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The Spies Who Thought We Were Messy


With illegal government break-ins and wire tapping back in the news, (it seems even the Patriot Act is too contaminated by concessions to ACLU-card carrying liberals for Bush) I can’t resist reminiscing about my documented adventure in the land of super surveillance. The time period ranged from 1973-75 and Judy and I were living in an isolated Catskill cabin, way off the main road. Our only neighbor’s were a brisk hike away.

Naturally the Feds assumed that we had moved to such an isolated turf because we wanted to set up a terrorist training camp. We actually decided to to live there because we fell in love with the blazing beautiful lasting forever fall of 1973. And so a period of break-ins and monitoring ensued which had the Feds practically sharing our cabin, reading our mail, installing listening devices, following our friends, tapping our phone calls, and checking on our bank account. All this chicanery was executed without any Judge’s permission.

Everything fell apart for the Feds when Judy discovered a homing device on our car. We took civil action. They admitted some crimes and turned over a massive literary account of their adventure in our home. True the FBI files were quite blacked out but enough remained to give the reader an interesting account of what could easily be called a Clash of Cultures, if not Civilizations.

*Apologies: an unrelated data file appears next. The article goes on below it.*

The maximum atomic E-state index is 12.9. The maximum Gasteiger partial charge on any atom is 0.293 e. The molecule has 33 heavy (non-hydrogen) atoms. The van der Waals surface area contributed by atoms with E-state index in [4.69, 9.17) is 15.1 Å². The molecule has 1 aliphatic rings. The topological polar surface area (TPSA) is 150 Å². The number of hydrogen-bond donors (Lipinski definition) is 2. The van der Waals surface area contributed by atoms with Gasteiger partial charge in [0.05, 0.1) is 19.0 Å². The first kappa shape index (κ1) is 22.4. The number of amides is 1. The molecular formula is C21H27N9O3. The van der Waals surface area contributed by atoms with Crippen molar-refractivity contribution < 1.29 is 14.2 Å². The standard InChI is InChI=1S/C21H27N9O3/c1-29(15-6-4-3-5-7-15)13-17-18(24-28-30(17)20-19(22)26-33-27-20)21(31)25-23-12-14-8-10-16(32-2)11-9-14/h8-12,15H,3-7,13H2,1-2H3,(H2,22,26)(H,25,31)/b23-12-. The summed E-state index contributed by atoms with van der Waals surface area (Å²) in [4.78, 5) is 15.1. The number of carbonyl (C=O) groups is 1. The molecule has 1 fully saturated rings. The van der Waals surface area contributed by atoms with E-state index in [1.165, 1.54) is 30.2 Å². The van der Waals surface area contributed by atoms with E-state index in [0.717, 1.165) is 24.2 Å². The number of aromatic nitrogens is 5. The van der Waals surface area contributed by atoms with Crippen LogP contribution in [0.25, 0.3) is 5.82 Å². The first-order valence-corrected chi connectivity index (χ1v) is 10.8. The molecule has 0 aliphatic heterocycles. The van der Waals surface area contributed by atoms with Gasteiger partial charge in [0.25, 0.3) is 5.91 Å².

Boy, did the Feds hate our messy house. There are pages of complaints about our sloppiness. How are they supposed to find that secret document from Fidel Castro instructing us in the use of exploding cigars? And they really hated our irregular life style. They would get a solid piece of information that we were planing to leave town and so they would show up at our cabin all bright and ready to break in only to discover we had changed our plans. That left them nothing much to do but bag a few deers and get drunk.

Our reading habits drove them crazy. What the hell was False Promises by Stan Aronowitz anyway? We referred to it in a letter. Is it real book? A secret code? How come no other terrorist suspect had that “book?” A national question was asked of all the major Field offices but nobody had ever heard of False Promises.

The Feds also hated that –being Yippies –we weren’t in a disciplined organization. And so we required much more personal attention and expense. For us, it wasn’t enough to put one agent in some movement bureaucracy. They had to live next door.

Of course we learned some personal stuff about the Feds. Like they weren’t the heartiest warriors. As the Catskill weather grew colder, icier and snowier, they tended to reduce and then halt their monitoring. One agent slipped on the ice and broke his arm, another was scratched by our cat. The results they were getting about our “terrorist training camp” weren’t worth freezing their ass off.

The field agents actually wanted to call the whole thing off but the high command replied that the less it appeared that we were engaged in terrorist activity the more likely it was that we were engaged in terrorist activity. J.E. Hoover described us as recidivist New Leftists.

The monitoring continued till Judy found their device. We sued. There was an out of court settlement and we used the money to buy a new car. Those were the good old days when there still was a Constitution and Dubya only dreamed of owning a baseball team.

STEW ALBERT runs the Yippie Reading Room. His memoir, Who the Hell is STEW ALBERT?, is just out from Red Hen Press. He can be reached at:


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